Help for Heat Cramps
A few tips to prevent those painful episodes
(HealthDay is the new name for HealthScoutNews.)
SUNDAY, July 13, 2003 (HealthDayNews) -- Have you ever had a muscle in your arm or leg go into spasm in the middle of an exercise routine or during another kind of strenuous activity?
That means you've experienced heat cramps, which are painful and involuntary spasms caused by low salt levels in your muscles.
So if you perspire heavily, you're probably more prone to the problem because sweating drains your body's salt and moisture. That's why sodium-laden sports drinks are so popular with athletes -- they replenish the body's supplies.
Actually, even if you aren't a big sweater, a lack of fluid can cause your muscles to seize up. In this case, heat cramps may be a symptom of heat exhaustion.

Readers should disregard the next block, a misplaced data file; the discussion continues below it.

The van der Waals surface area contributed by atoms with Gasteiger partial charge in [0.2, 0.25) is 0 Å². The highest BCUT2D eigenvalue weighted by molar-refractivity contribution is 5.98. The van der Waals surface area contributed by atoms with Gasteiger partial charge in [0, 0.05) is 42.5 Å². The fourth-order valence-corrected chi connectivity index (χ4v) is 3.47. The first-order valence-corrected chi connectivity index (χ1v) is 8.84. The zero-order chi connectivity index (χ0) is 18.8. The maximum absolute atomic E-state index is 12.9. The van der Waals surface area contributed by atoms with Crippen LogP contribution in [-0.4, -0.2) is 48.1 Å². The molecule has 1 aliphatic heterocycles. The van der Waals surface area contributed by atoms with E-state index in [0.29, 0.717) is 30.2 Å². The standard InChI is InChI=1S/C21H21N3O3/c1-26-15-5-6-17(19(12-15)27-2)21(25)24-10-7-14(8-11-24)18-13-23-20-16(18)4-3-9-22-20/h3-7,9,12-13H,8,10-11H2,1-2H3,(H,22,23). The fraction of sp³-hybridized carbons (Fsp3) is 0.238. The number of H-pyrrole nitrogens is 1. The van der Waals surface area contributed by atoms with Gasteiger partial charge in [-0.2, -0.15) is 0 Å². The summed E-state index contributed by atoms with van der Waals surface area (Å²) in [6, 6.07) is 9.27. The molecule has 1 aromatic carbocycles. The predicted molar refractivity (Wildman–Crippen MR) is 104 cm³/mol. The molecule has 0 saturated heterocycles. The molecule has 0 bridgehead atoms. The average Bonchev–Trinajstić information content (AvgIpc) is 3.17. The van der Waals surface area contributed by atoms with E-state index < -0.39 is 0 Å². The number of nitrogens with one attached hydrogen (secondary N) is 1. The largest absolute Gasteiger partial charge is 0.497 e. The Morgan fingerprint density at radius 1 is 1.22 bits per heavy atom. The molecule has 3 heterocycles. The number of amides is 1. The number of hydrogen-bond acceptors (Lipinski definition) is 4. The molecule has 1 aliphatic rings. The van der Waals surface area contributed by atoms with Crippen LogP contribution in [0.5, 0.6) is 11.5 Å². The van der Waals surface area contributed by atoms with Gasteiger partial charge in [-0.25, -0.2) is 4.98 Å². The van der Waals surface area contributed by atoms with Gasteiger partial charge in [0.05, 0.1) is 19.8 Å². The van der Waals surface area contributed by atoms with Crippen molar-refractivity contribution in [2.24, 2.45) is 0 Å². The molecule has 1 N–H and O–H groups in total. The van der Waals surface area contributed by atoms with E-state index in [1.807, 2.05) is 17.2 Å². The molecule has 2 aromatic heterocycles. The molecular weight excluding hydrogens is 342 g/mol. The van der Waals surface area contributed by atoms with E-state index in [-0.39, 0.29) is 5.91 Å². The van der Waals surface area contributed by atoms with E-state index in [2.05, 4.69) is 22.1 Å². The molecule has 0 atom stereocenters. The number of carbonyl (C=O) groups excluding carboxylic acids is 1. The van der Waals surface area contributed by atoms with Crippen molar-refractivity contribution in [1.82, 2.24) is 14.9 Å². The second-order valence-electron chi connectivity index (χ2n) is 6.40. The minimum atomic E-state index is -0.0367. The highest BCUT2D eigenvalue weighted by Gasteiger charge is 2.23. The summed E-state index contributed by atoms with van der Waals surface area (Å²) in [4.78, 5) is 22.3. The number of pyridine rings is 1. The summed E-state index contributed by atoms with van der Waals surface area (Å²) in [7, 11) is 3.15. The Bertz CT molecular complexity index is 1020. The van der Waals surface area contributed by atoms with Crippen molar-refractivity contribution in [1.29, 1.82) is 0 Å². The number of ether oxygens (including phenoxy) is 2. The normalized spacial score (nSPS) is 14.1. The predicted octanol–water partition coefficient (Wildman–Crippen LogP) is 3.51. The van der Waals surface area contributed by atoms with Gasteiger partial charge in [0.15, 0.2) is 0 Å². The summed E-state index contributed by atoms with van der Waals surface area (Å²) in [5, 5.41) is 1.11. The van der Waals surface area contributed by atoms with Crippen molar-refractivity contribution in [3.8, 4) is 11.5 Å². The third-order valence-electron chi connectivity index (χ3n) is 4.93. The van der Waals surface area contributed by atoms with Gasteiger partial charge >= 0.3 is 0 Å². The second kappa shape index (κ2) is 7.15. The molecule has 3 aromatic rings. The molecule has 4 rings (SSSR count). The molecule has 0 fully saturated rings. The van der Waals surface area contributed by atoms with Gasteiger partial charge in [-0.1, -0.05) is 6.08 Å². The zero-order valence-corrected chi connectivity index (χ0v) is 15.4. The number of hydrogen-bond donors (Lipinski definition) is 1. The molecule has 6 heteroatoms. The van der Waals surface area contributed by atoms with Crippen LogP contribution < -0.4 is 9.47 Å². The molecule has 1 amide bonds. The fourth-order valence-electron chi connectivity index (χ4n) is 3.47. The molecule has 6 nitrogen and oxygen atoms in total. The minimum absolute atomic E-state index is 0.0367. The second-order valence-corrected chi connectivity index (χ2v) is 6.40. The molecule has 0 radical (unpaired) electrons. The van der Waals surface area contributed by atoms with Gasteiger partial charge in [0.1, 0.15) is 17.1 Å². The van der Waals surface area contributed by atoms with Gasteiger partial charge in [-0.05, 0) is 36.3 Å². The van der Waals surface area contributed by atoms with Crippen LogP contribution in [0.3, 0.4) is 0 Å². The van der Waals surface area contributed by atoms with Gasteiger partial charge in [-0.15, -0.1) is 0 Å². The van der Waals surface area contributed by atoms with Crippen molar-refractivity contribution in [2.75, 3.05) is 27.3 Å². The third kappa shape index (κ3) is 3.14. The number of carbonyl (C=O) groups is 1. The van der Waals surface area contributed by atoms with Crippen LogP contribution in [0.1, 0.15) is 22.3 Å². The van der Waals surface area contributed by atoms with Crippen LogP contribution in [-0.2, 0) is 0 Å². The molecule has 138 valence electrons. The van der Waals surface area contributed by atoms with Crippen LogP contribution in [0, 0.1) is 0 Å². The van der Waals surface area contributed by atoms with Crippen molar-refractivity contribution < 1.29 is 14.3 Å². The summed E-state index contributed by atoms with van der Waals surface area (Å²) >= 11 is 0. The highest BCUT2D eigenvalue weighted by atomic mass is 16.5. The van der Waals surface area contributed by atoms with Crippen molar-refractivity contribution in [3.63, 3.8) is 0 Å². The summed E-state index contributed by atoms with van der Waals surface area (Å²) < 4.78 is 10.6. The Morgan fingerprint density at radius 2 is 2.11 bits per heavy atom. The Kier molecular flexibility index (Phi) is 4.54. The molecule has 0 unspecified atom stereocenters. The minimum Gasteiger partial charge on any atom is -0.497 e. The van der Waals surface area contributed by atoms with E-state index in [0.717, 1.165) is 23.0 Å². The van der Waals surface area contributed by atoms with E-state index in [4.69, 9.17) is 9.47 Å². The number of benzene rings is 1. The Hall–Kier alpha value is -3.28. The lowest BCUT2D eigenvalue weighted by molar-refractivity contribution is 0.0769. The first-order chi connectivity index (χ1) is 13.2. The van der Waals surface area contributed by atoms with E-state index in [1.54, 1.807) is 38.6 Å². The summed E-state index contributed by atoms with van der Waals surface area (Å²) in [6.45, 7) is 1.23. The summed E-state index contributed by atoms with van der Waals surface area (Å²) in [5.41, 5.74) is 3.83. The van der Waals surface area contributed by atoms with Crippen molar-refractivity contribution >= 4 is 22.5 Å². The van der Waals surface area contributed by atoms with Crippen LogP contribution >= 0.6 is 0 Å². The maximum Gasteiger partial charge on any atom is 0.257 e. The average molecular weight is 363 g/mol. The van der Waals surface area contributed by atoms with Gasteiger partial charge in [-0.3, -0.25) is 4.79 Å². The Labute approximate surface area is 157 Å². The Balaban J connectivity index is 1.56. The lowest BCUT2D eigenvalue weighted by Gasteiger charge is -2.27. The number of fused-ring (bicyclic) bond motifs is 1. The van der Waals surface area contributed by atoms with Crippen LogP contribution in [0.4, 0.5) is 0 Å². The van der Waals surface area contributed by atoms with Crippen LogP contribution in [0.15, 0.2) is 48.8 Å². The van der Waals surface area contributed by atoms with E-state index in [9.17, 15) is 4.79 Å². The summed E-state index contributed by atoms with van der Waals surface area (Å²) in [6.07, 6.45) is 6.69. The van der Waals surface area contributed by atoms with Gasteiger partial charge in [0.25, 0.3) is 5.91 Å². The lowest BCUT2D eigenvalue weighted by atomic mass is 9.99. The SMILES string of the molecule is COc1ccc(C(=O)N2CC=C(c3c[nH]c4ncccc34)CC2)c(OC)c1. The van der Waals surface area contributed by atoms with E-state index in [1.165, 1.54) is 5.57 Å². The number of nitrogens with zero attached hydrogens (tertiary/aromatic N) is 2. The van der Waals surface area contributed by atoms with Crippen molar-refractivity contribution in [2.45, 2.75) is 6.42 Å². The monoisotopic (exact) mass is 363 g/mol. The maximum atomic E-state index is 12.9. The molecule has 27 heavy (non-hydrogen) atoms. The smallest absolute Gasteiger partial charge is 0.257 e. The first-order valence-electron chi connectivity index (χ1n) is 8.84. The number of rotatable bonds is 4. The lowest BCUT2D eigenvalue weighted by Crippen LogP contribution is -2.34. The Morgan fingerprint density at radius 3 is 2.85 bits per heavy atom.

The spasms usually affect muscles in your calves, arms, abdomen and back, although they can occur when you're exerting any muscle group.
If heat cramps creep up on you, the U.S. Centers for Disease Control and Prevention (CDC) offers this advice:
- Quit exercising, and rest quietly in a cool place.
- Drink clear juice or a sports beverage.
- Don't resume any strenuous activity for a few hours after the heat cramps subside. Further exertion may lead to heat exhaustion or heat stroke.
- If the cramps don't pass after an hour, get medical help.
For people with heart problems or on low-sodium diets, the CDC recommends you seek medical attention for heat cramps.
To find out more about heat cramps, visit the U.S. National Center for Environmental Health.